Well, until those fans looked at the buyout portion of Brownell’s contract …
Then it became a lot clearer why he wasn’t fired …
Anyway, if Brownell wants Clemson to stick with him much further, he’s going to have to start winning some games … and earning his program some postseason “dance” invitations.
Last year seemed like it was going to be a breakthrough season for the Tigers. Led by star forward Jaron Blossomgame (who is now playing for the San Antonio Spurs), Brownell’s team was 11-2 heading into a much anticipated showdown with North Carolina on January 3. They lost that game in overtime, though (and Brownell lost his cool after the game).
From that point forward, Clemson fell apart – posting a 6-14 record.
We even broke out our old favorite hashtag, #Clemsoning.
Through seven seasons, Brownell is 124-103 – with a 56-66 mark against Atlantic Coast Conference (ACC) opponents. His team (well, former head coach Oliver Purnell‘s team) made the NCAA Tournament during Brownell’s first season at the helm in 2010-11 – winning a “First Four” game over the University of Alabama-Birmingham before falling in the round of 64 to West Virginia.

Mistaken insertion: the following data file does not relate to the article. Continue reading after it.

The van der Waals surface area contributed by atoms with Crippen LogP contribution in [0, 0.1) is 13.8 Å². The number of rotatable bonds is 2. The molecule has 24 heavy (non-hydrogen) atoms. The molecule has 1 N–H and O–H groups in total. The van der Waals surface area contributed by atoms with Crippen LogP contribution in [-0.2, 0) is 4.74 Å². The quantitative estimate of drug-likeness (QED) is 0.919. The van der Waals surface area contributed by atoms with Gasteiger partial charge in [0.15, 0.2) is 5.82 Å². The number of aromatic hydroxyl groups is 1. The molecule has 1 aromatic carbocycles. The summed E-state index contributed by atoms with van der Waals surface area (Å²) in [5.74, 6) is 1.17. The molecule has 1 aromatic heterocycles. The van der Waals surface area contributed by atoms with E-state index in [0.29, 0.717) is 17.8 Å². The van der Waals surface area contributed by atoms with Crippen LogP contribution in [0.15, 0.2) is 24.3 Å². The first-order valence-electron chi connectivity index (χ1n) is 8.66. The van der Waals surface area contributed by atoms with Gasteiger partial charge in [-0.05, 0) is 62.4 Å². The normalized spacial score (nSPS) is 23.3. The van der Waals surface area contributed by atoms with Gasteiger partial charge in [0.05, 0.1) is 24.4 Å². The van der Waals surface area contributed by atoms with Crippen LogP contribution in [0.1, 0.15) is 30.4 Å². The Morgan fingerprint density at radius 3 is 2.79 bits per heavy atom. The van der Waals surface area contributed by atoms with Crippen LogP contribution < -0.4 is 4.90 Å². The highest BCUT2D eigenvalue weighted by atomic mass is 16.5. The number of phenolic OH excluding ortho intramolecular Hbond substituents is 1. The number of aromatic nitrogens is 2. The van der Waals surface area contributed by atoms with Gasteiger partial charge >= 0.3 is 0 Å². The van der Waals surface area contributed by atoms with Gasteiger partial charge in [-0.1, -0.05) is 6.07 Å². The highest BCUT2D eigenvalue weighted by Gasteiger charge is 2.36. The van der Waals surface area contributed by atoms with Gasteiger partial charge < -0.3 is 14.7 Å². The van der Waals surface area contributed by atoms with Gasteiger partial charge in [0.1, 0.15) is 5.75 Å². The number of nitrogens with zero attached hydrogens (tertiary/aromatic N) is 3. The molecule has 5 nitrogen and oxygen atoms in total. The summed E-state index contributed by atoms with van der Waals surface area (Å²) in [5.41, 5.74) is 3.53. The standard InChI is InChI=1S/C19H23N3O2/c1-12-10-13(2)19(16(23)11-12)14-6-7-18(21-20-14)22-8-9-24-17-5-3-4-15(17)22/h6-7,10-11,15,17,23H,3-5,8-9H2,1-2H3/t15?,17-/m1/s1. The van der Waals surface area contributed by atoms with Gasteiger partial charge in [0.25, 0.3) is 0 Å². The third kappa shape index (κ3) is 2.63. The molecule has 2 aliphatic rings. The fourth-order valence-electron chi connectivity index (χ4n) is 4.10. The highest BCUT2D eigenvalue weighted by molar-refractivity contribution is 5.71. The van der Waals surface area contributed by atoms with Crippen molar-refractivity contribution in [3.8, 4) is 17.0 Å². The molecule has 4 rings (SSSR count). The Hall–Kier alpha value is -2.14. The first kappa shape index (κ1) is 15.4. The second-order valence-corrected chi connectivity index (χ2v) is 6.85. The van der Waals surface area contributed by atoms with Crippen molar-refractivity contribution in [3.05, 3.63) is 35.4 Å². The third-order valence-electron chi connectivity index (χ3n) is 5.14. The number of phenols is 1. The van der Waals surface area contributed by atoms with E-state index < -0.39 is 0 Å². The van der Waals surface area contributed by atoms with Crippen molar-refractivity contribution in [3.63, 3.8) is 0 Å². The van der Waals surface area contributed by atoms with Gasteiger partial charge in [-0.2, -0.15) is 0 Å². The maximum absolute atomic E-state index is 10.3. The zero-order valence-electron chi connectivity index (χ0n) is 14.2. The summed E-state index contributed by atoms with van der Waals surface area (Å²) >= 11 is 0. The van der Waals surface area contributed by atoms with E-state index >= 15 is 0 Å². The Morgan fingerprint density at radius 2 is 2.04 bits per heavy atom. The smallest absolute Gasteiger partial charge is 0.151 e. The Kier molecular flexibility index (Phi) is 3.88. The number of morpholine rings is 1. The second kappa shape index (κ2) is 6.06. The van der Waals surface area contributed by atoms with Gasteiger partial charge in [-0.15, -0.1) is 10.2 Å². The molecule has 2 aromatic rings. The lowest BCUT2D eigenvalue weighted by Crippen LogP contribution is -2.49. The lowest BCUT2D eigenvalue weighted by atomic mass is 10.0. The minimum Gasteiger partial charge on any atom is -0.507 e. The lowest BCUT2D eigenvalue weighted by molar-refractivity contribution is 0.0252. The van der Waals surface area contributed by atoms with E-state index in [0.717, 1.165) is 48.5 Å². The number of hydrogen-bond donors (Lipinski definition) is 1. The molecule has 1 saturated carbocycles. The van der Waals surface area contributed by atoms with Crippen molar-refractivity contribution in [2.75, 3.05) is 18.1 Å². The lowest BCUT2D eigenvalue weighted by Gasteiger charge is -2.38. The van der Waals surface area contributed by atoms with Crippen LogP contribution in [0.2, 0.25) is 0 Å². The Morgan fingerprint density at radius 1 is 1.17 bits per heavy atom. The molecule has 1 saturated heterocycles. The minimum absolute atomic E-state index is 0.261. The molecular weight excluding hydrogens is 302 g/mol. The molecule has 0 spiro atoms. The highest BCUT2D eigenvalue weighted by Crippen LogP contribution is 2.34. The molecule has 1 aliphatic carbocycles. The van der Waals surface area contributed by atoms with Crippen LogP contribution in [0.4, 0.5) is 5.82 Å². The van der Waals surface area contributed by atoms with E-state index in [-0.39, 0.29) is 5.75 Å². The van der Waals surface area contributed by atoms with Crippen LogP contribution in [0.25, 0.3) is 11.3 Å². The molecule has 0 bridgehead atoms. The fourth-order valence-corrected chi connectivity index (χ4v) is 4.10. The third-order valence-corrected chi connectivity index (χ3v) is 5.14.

Clemson hasn’t been back to the tournament since … and to draw an invitation this coming season is going to be tough sledding.
The Tigers released their 2017-2018 non-conference schedule this week, a slate that includes games against Big Ten powerhouse Ohio State and against Southeastern Conference (SEC) foes South Carolina and Florida – two teams that met in the Elite Eight round of this year’s NCAA tournament.
“It’s a challenging non-conference schedule, but one our program is excited about and should also excite our fans,” said Brownell. “We stack up against some elite competition in preparation for the rigors of ACC league play.”
Clemson will also participate in the Gildan Charleston Classic, which could pit the Tigers against Dayton – another 2017 NCAA tournament team – in the second round.
For more on Clemson’s non-conference schedule, click here …
Our view? Brownell has his work cut out for him. He needs to win at least twenty games and make it to March Madness if he wants to hold on to his job – a task that is going to be incredibly difficult against this schedule.
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